The book I most commonly recommend to physicists and astronomers who want an introduction to Bayesian Inference is “Data Analysis: A Bayesian Tutorial” by Sivia and Skilling. It’s a neat little book that presents things very clearly, perhaps with the exception of the Nested Sampling chapters which are affected by John Skilling’s curse of knowledge.

Another plus for physicists is the examples, which are all physicsy. [For completeness, the book I would recommend to a statistician would be O’Hagan and Forster. Perhaps surprisingly, I haven’t read Gelman, but I probably should.]

Since Sivia and Skilling are both part of the ‘MaxEnt’ community of Bayesian physicists who think along the lines of Ed Jaynes, there is a chapter on MaxEnt in the book. The idea is introduced using the “kangaroo problem”: assign probabilities to a 2 x 2 table of possibilities for the (handedness, eye colour) of a kangaroo. A strong argument for MaxEnt is that if one constraint refers to handedness and the other to eye colour, the assignment of probabilities will be independent (this all assumes a uniform “measure” (I call it a prior) as well).

Unfortunately, this doesn’t seem compelling at all in Sivia’s discussion, because he seems to phrase the problem as though we are *estimating a frequency distribution* (i.e. trying to infer what fraction of kangaroos are right handed with blue eyes, etc), as opposed to *assigning a probability distribution to represent our state of knowledge about one single kangaroo*. In the former case, there’s no reason whatsoever to insist on independence and to privilege MaxEnt. The true frequency distribution of kangaroo properties probably *isn’t* one that factorises that way. And anyway, shouldn’t we acknowledge our uncertainty [calculate a posterior distribution over the space of possible frequency distributions] about the result instead of just choosing a point estimate?

If we really are assigning probabilities for a single kangaroo then MaxEnt is applicable for choosing a probability distribution that agrees with the given constraints. Here, independence is really important. The fact that MaxEnt gives you an independent assignment when one constraint is about handedness and the other is about eye colour is fundamental: any method that did something else would be behaving irrationally. It’s just a shame this important and fundamental property of MaxEnt is obscured by the choice of wording in the book.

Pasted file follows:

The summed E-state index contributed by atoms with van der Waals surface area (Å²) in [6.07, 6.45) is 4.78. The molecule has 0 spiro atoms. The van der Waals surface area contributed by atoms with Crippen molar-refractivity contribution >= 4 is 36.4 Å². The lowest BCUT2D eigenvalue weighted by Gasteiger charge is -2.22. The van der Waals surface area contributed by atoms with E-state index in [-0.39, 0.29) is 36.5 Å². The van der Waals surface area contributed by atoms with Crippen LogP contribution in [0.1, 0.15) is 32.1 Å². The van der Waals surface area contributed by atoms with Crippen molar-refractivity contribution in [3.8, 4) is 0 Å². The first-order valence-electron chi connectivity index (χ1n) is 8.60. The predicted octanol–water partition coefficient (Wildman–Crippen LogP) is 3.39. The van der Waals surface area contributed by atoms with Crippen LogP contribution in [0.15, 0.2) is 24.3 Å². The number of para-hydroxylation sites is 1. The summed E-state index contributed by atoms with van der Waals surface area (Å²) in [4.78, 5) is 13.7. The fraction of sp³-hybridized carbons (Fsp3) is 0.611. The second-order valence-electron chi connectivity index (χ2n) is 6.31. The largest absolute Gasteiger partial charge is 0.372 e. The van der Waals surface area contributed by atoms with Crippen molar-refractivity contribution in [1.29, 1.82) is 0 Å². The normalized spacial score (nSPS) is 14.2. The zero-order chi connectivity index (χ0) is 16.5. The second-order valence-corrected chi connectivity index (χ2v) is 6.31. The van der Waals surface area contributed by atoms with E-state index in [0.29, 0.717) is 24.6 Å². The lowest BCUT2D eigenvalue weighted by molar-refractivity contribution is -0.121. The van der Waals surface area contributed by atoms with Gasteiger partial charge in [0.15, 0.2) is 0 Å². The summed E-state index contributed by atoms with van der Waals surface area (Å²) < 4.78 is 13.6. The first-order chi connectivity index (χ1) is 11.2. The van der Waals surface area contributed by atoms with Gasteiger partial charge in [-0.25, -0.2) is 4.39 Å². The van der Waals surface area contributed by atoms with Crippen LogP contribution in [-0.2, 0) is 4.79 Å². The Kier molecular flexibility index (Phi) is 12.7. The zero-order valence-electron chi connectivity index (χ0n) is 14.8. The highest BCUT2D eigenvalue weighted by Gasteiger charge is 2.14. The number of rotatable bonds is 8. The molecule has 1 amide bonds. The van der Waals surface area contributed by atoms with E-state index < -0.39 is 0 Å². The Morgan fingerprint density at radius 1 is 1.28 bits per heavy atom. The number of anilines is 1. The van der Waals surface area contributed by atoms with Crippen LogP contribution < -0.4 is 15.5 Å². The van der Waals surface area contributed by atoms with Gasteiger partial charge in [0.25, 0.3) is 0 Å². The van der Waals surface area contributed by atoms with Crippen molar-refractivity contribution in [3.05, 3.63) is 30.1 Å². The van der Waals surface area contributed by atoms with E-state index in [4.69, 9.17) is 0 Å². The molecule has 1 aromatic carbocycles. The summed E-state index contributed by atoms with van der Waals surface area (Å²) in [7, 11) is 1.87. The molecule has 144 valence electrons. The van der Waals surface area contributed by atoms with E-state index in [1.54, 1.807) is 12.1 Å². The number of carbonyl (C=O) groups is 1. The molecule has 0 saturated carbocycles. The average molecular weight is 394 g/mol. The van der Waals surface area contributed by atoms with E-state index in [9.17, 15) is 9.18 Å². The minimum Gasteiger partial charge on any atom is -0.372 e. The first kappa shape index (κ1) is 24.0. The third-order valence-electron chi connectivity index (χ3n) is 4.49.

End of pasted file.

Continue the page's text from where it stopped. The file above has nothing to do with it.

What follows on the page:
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## About Brendon J. Brewer

I am a senior lecturer in the Department of Statistics at The University of Auckland. Any opinions expressed here are mine and are not endorsed by my employer.

Maximum entropy is a worthwhile principle, but statistical problems are, in my opinion, so varied that “the toolbox” for dealing with them needs to be richer than some practitioners imagine. In particular, I highly urge students of Bayesian problems to embrace and employ hierarchical models.

To that end, there are four texts I recommend.

First, John Kruschke,

Doing Bayesian Data Analysis, now in its second edition.Second, Lunn, Jackson, Best, Thomas, Spiegelhalter,

The BUGS Book.Third, Peter Condgon’s series of textbooks, from

Bayesian Statistical ModellingtoApplied Bayesian ModellingtoBayesian Models for Categorical Data.Fourth, the third edition of

Bayesian Data Analysis, now by Gelman, Carlin, Stern, Dunson Vehtari, and Rubin.Also, this is a

rapidlychanging field. Y’need to pay attention to new stuff onarXiv.org. There’s also alotof neat stuff not in the main fields, but key and profound, in my opinion, e.g., S. N. Wood, “Statistical inference for noisy nonlinear ecologicaldynamic systems”,

Nature,466(26), August 2010, http://dx.doi.org/10.1038/nature09319, and Jasra, Kantas, Ehrlick “Approximate Inference for Observation Driven Time Series Models with Intractable Likelihoods”,ACM Transactions on Modeling and Computer Simulation, 24(3), 2014, and Martin, McCabe, Maneesoonthorn, Robert, “Approximate Bayesian Computation in State Space Models”, http://arxiv.org/abs/1409.8363.I read through the section on Poisson statistics in Sivia and thoroughly disappointed by the fact that the authors promote the use of normal statistics instead of simply using the correct Poisson likelihood. This was enough for me to put down the book and not open it again. I would, therefore, encourage you to look for another book to commonly recommend to people. Maybe one of those mentioned by the hypergeometric would be a good candidate.